Reasons to Leave a Church, part 3

This is the third of a 3-part series of posts addressing the question, “what constitutes a good reason to leave a church?”  The first couple of reasons were dealt with in the first post, and dealt with issues concerning the church leadership.  Yesterday’s post dealt with a couple of reasons related to a church’s theology and practice.  Today’s post deals specifically with conflict in the church.

So, the fifth and final “good” and “bad” reasons….

Good Reason #5 – There is no “good” version of this 5th reason, so let’s get right to the “bad reason”

Bad Reason #5 – conflict within the church – While #4 above may be the biggest component of the “consumer mindset”, I believe that this reason (conflict) is the number one reason why people leave their church.  It is the both the most prevalent reason, as well as the most unjustified reason.

A couple of weeks ago the History Channel aired a 3-night mini-series about the infamous “Hatfield and McCoy” feud that erupted between two families in West Virginia in the late 1800’s.  I found it ironic that in the movie’s adaptation of the feud, both families attended the same church.  Some folks can give testimony to the potential for feud-like conflict within the church, but most often the conflict is left unaddressed while the festering wounds of the conflict continue to cause pain for years.  Many have left their church home in such instances.

Scripture is filled with admonition to work out the interpersonal conflict we have with other people, especially within the church.  “Love between the brethren”, not bitterness or resentment or hate, is to be the defining characteristic of those who follow Christ (John 13:35).  Consider Paul’s exhortation to two women in the church at Philippi to “agree in the Lord”:

I entreat Euodia and I entreat Syntyche to agree in the Lord.  Yes, I ask you also, true companion, help these women, who have labored side by side with me in the gospel together with Clement and the rest of my fellow workers, whose names are in the book of life.  Phil 4:2-3

Resolving conflict in the Body of Christ can be messy and complicated, but Paul gives one of the keys in Philippians, chapter 2, verse 3:

Do nothing from rivalry or conceit, but in humility count others more significant than yourselves.

Paul then goes on the explain that the kind of humility we need to have in our relationships with one another is the kind of humility that Jesus displayed in His coming from Heaven and dying on a Cross for those who were in rebellion against His Father (Phil 2: 6-11).

If you are in conflict with another person in the church, please don’t leave the church over this.  The hurt and pain that are a result of the conflict will not go away just because you move your membership to another church.  In reality, you will only be bringing that hurt and pain with you to the next church, and it will become the filter through which all of your new relationships are established.  Instead of leaving, please prayerfully, graciously, lovingly, patiently address the conflict in humility with a willingness to forgive and seek forgiveness where necessary.  If needed, ask a pastor/elder or another mature believer to help you walk through this conflict resolution.  Let the Gospel of Jesus Christ replace conflict with grace, and allow it to be a resolution that bring glory to God.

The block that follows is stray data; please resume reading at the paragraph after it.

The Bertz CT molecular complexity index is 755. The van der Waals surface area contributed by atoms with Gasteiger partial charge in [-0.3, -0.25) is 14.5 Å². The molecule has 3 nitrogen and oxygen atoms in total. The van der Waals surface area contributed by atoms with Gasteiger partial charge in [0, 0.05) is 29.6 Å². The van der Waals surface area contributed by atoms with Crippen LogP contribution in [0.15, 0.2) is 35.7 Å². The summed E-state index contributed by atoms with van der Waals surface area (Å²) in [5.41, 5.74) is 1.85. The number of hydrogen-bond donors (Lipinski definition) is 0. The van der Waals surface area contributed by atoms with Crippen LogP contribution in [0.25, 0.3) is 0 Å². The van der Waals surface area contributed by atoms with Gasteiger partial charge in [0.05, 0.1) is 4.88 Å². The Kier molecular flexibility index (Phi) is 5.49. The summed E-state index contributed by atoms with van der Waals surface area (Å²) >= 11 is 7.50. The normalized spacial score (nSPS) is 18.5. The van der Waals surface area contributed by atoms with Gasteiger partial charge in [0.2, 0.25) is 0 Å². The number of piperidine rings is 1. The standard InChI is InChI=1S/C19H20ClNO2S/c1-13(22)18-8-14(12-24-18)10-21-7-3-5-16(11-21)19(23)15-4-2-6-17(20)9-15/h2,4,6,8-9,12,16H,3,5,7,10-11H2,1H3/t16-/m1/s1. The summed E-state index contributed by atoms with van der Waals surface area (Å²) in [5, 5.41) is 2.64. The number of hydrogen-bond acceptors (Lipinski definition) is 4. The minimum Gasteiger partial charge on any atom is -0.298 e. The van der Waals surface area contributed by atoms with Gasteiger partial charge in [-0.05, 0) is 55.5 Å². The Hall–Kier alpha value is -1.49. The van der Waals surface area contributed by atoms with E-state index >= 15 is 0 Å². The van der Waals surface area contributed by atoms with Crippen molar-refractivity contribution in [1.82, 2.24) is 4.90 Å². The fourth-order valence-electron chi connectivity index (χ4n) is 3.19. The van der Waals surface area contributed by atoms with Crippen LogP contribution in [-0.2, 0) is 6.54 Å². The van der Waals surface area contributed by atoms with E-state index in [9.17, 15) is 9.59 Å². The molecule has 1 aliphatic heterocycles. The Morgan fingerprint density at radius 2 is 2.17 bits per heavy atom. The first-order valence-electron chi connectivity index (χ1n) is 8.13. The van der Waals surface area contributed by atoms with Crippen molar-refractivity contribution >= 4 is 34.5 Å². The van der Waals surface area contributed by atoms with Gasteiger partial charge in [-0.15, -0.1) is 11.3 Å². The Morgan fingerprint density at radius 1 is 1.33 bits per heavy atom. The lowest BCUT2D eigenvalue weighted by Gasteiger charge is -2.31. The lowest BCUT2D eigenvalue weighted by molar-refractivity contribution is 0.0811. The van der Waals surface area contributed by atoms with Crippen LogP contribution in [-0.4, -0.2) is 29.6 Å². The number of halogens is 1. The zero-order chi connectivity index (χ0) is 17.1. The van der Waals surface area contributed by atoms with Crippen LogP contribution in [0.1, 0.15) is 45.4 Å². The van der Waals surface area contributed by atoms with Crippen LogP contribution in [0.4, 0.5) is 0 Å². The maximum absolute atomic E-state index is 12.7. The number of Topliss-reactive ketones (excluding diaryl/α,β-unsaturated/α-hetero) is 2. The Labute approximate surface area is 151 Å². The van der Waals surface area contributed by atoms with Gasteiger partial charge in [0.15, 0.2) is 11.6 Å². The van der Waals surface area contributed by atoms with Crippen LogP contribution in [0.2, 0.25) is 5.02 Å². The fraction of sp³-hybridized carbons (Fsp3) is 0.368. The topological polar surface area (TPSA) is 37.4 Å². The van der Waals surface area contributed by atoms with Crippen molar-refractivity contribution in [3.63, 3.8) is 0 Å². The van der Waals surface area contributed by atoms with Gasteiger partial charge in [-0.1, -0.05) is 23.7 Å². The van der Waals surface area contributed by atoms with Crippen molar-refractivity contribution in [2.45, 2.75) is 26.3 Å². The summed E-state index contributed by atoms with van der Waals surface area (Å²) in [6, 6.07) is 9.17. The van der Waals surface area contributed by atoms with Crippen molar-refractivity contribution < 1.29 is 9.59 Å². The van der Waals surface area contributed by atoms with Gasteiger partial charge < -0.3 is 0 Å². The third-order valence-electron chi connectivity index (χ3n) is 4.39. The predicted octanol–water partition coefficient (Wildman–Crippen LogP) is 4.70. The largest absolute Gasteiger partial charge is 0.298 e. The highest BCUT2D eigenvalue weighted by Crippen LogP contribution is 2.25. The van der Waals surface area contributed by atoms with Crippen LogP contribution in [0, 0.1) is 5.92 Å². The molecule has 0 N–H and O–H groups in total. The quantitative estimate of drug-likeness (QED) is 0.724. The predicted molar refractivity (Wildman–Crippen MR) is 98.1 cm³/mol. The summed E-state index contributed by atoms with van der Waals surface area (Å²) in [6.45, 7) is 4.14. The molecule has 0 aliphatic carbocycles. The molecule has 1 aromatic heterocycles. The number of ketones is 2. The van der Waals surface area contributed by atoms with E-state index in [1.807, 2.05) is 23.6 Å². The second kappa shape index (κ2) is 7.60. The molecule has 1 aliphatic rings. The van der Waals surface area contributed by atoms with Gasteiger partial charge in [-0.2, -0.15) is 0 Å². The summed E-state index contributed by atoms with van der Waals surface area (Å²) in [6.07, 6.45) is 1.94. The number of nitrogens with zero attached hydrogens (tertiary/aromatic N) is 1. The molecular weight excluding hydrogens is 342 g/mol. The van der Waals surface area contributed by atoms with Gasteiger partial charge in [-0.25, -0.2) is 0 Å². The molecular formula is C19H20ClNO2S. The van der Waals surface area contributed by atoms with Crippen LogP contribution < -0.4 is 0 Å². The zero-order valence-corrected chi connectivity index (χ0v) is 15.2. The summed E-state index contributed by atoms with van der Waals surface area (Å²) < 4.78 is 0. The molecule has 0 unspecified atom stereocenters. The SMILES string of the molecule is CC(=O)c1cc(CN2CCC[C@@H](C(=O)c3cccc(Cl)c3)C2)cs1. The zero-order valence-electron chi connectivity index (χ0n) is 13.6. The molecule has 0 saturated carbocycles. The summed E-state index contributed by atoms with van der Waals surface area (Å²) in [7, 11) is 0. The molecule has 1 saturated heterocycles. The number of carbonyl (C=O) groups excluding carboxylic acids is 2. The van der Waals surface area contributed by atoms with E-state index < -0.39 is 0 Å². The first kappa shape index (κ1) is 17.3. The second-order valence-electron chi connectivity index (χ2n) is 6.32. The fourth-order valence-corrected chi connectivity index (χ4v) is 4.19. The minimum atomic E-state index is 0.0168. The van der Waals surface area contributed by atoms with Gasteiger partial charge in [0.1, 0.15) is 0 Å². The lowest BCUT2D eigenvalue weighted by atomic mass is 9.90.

Conclusion – In over 10 years of pastoral ministry, I would have to say that the vast majority of those who left the church probably should not have left.  Of those who left because of good reasons, over half of them did not leave well.  Only a very small percentage of those who left, did so because of reasons that in my opinion are justifiable, and that when they left, they left well.  My encouragement to those reading this who are considering leaving their church home, is to prayerfully reconsider.  If you are a believer in Jesus Christ, you can’t just do whatever you want to do….you gave up that right when you made Jesus Lord of your life.  Our obligation is to pray and ask God what He wants us to do, and then trust Him to give us the faith, patience, strength, and whatever else it might take…to obey Him.


Reasons to Leave a Church, part 2

This is part two of a 3-part series of posts addressing the question, “what constitutes a good reason for leaving a church”.  Yesterday’s post dealt with issues relating to the leadership of the church, today’s post will deal with disagreements with the church’s theology and/or methodology.  Tomorrow’s third and final post in this series will adress conflict within the church.

So, here are a couple more “good” and “bad” reasons for leaving the church:

Good Reason #3 – theological disagreement on essential doctrines – If you find that the stated doctrine of the church (and/or the doctrine being taught at the church) is unBiblical, then it is also time to leave.  Now, to determine a doctrine as “unBiblical” is sometimes difficult.  There are a great variety of theological persuasions that provide ample evidence of Biblical support for their position; nevertheless, church members must do the hard work of determining whether the doctrines held by their church are informed from the Scriptures or not.  That being said, I would suggest that the “doctrines which divide” (iow, those that require members to disassociate themselves from the church upon disagreement), be limited to essential doctrines.  There is a vast difference between leaving a church over a disagreement on the authority of Scriptures versus leaving over a disagreement about the exact nature of end time events.  For an excellent discussion on what might constitute essential doctrines, I would encourage you to read Al Mohler’s 2004 article on theological triage.  I would suggest that the essential doctrines of a local church are those that Mohler describes in his article a “first-order and second order issues”.  In the case of NewBranch Community Church, our essential doctrines are listed in black and white in our Statement of Faith. I would argue that leaving over essential doctrines should be fairly rare, since new members should know the essential doctrines of the church they are joining, and determine in advance if they are going to be a problem for them.